The past few weeks have been extremely hectic as classes came to a close, and the preperation for final exams has begun. Luckily, just before it became necessary to start preparing for exams, one other IES student and I implemented our semester long project of building a community garden in the informal squatter settlement of Egoli. The past few months working with the members of Egoli has been an unreal experience. Never have I been to a place like Egoli that posses the same kind of gratitude and loving energy.
AJ and I were given quite the challenge when building this garden for many different reasons. First, the only little peice of land that we could use was in an area of high soil contamination and very prone to flooding. When I had reutned to the site after my mid-semester break trip, I found the area completely under water and covered in some kind of green sludge. We then decided to try to look for another space for the garden, but there were problems with that as well. The space that we had been originally given was ideal becuase it was located right behind Egoli’s community center, in close proximity to those who would be looking after the garden. The community members feared that if it was moved any farther away from them, then others would steal their produce and sell it for profit or consume it themseleves. Additionally, becuase the members of Egoli settled on privately owned land, they expressed that a monthly fee would have to paid if the garden was moved to a different area of the setttlement, and cultivated on somebody else’s property.
As a result, AJ and I decided to use tacitcs of peri-uban farming so that the original space located behind the community center could be used, and the garden would be saved from future flooding and soil contamination. We first brought in two cubic meters of sand to cover the area and raise the level of the ground a bit to somewhat combat the issue of floodin. Then, we implemetned a container garden using upcyclied materials found on site, raised beds, and large garden pots. My favorite piece of the whole garden was definitely the upcycled bath tub full of melon.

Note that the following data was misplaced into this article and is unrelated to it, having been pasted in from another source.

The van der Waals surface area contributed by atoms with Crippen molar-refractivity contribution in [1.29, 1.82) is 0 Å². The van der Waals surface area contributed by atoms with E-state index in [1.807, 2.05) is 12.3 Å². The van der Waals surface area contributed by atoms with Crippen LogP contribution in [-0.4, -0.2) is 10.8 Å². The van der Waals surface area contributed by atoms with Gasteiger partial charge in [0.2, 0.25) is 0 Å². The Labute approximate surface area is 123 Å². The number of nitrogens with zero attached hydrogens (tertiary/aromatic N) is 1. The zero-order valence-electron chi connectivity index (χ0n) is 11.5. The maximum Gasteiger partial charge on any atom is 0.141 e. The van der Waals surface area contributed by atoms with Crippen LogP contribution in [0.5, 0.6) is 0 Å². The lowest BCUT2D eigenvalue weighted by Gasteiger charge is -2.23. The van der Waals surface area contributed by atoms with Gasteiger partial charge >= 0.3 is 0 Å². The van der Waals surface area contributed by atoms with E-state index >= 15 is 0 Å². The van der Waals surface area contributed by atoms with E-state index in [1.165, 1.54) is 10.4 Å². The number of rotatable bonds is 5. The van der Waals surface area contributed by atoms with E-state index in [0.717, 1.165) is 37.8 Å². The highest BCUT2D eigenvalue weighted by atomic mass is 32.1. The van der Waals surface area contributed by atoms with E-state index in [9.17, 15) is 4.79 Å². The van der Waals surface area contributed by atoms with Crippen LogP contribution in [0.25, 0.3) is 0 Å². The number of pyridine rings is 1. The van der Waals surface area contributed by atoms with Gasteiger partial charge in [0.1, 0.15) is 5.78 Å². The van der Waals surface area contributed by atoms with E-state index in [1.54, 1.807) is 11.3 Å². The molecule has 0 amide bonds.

The children of the community were SUCH good helpers, and so eager to learn about gardening. Each of them begged us to carry bags of soil to the site that must have weighed twice their body weight. And, they fought over who got to transplant which plants and water each indiviual seedling. When the sand pile was deleivered to the site, an overwhelimg number of children from Egoli ran out of their houses to slide up and down the mound, having the time of their life playing in the sand. It was an amazing experience to witness the joy in kids’ faces coming from something as simple as a pile of sand.
Seeing the garden finally come alive after months of planning was amazing, and I would like to thank all of the friends and family back home of our IES program who generously donated to this cause. I hope future IES Cape Town students will continue to take care of this garden as they embark on their own adevntures in Egoli, and I know the community of Egoli themseleves will keep the garden thriving!
*Also, thanks to IES members AJ Hart and Kristen Moccia for capturing some of these photos!
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<p><span style="color: rgb(29, 29, 29); font-family: Arial, Verdana, sans-serif; font-size: 12px; line-height: normal; background-color: rgb(237, 237, 237);">Jules Ashe is Senior at the University of Vermont majoring in Environmental Studies and minoring in Women's and Gender Studies. Her passions include traveling, cooking, music, photography, and making new connections and relationships with people all over the world. She is very excited to live beside both the Atlantic and Indian Ocean in Cape Town, and be surrounded by a range of beautiful mountains. Mostly though, she cannot wait to take many new pictures and share them with everyone back home!</span></p>